Discover Ballroom

International Ballroom Dance may also be called Modern or Standard Ballroom Dance.

There are five International Ballroom Dances which were standardized in England and are now danced throughout the world.

Couples enjoy dancing, performing and competing in this elegant, graceful style.



Originally an  18th Century Austrian Folk Dance, the Waltz was introduced into England in 1816. The Slow Waltz is an offspring of the faster Viennese Waltz. The rhythm was gradually slowed down over time. This dance is now popular at weddings and anniversaries.

The Waltz epitomizes grace and style with beautiful rise and fall and body sway.


In 1914 Vaudeville actor Harry Fox introduced trotting steps to music and people referred to his new dance as “Fox’s Trot.”

Two variations quickly developed a Slow Foxtrot and a Quick Foxtrot.

In 1924 The Imperial Society of Dance Teachers in England introduced standards for both variations and renamed the Fast Foxtrot a Quickstep.

The dances elegant gliding movements make the Foxtrot the most challenging dance to master.

Beginners are introduced to Foxtrot rhythm with the Social Foxtrot.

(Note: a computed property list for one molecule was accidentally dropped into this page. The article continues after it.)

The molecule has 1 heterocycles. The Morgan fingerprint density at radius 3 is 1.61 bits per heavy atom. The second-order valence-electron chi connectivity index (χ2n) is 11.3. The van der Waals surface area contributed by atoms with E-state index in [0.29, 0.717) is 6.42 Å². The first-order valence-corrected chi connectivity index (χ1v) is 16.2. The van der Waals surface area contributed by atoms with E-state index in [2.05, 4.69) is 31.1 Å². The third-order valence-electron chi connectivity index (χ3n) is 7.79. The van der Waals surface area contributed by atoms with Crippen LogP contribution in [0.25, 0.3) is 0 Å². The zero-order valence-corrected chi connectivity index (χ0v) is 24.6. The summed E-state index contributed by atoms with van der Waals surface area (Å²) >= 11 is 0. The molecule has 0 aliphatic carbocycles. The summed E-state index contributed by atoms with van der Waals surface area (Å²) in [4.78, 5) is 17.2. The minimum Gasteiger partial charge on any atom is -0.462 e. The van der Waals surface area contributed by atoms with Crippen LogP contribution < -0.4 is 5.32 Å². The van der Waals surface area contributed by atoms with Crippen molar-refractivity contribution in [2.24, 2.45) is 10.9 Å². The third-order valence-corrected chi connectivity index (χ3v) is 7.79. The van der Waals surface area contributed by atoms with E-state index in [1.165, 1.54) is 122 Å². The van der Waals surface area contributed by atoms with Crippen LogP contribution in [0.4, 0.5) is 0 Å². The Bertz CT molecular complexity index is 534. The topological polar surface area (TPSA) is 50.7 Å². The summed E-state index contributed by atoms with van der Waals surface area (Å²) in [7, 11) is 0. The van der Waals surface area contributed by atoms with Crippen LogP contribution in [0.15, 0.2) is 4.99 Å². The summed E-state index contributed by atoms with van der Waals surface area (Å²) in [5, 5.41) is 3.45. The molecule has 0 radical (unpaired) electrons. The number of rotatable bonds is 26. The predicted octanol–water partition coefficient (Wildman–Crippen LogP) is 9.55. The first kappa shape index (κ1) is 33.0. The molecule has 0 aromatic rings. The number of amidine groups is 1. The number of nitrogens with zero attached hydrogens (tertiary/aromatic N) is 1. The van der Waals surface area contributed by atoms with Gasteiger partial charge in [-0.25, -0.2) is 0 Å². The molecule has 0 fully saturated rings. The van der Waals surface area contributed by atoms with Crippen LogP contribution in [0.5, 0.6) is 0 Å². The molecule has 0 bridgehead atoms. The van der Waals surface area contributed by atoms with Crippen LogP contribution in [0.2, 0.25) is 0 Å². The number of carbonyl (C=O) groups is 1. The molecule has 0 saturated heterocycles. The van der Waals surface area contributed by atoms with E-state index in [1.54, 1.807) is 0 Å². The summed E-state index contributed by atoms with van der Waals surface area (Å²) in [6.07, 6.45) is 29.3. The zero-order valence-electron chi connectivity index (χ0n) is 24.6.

In 1924 Dance Teachers in England used the name Quickstep to describe a Fast Foxtrot.

There are influences of Charleston, nimble hops, skips and kicks in this lively energetic dance.


Originally danced by ladies in line, Spanish settlers took this dance to Argentina.

Danced in the back streets of Buenos Aires, Argentina, a shocking new dance emerged, full of drama and controlled aggression.

Tango became all the rage in Paris and London in 1912.

Danced with sharp moves, passionate head turns and staccato action, you will move across the floor like a panther stalking it’s prey!


The first Waltz, this classic, elegant dance was originally danced by the Viennese aristocracy to the music of Strauss in Austria.

The Viennese Waltz is a fast, rotary dance where the dancers are constantly turning.

This whirling, twirling dance could make you giddy!


Waltz formation

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